Krewe of Jefferson

The Krewe of Jefferson truck parade rolled Tuesday, Feb. 21, 2023, in Metairie for the final time. The parade, which follows the Krewe of Argus and the Elks Krewe of Jeffersonians, featured 2,000 riders on 45 trucks. (Staff photo by Scott Threlkeld, NOLA.com | The Times-Picayune)

After 51 years, the Krewe of Jefferson truck parade will no longer roll in Metairie on Mardi Gras because of a lack of participation, krewe officials announced this week.?

The Krewe of Jefferson, the longest-rolling truck parade in Jefferson Parish, was founded in 1972.?

Michael Bendetto, who has been captain of the Krewe of Jefferson since just after Hurricane Katrina, described the krewe as a "family" where everyone, from in-laws to grandparents, participated. But over time that participation has waned, particularly over the last five years with the pandemic and Hurricane Ida.

Many members who lived in LaPlace, Destrehan and other places that were hit hard by the storm were unable to devote the months of prep work required for truck floats, he said.??

"It was good while it lasted but I guess it's going to come to an end ... it seemed like we were always fighting some kind of battle," Bendetto said. "Over the last couple years it was like, 'Maybe it's time.' "

Running along the Veterans Boulevard route, the parade has followed the Krewe of Elks-Jeffersonians on Mardi Gras Day and ends festivities for Carnival season in Jefferson Parish.

Meanwhile three other groups have applied for permits to hold parades next season, according to Jefferson Parish spokesperson Gretchen Hirt. Hirt did not immediately have information on those prospective krewes.

Hirt said that over the last six years Jefferson Parish has lost three parades — Isis, Pandora and Adonis — but gained four others — Madhatters, Symphony, Kings and Culinary Queens.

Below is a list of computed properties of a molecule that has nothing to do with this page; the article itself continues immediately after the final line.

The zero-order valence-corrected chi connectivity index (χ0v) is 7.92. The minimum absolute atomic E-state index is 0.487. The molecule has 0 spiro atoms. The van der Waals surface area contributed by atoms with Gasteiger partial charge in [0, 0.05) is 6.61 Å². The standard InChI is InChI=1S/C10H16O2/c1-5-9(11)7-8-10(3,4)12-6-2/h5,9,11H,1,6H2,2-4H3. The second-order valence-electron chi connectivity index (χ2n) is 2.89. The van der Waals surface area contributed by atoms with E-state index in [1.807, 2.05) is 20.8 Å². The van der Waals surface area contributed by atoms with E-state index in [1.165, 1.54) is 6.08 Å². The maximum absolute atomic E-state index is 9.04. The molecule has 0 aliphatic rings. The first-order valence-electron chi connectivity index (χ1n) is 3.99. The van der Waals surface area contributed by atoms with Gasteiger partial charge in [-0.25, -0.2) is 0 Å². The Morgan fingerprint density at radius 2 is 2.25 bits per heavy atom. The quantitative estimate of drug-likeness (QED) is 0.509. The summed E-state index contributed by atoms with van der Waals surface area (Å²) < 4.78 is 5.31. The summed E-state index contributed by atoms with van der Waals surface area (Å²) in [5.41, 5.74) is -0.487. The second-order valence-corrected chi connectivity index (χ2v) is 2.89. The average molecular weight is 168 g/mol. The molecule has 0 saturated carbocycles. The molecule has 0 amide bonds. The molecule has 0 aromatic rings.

Jefferson Parish Council member Jennifer Van Vrancken said several new krewes over the last few years indicate growing interest on the West Bank, including Culinary Queens of Greater New Orleans, a Black women-led krewe.?

"Overall, Carnival in Jefferson is extremely healthy and we're seeing good signs of continued growth and change," she said. "I predict it's going to be a banner year in Jefferson Parish."

She noted that one of the newer Krewes, the Madhatters, signed a contract with Kern Studios for floats, a rarity for Jefferson Parish.

Arthur Hardy, a Mardi Gras historian, told Fox 8 that while the news of the Krewe of Jefferson's departure?is perhaps an expected result of financial stress, it doesn't spell the end of Mardi Gras in Jefferson Parish.

“When the economy is tough, it’s the first thing to go," he said in an interview. "And the other part of that is that there’s never been more choices if you have the means. So, I’m sorry to see them go, but it in no way indicates that Mardi Gras is in trouble.”

Editor's note: A previous version of this story misstated the number of parades that have been canceled in Jefferson Parish in the last six years.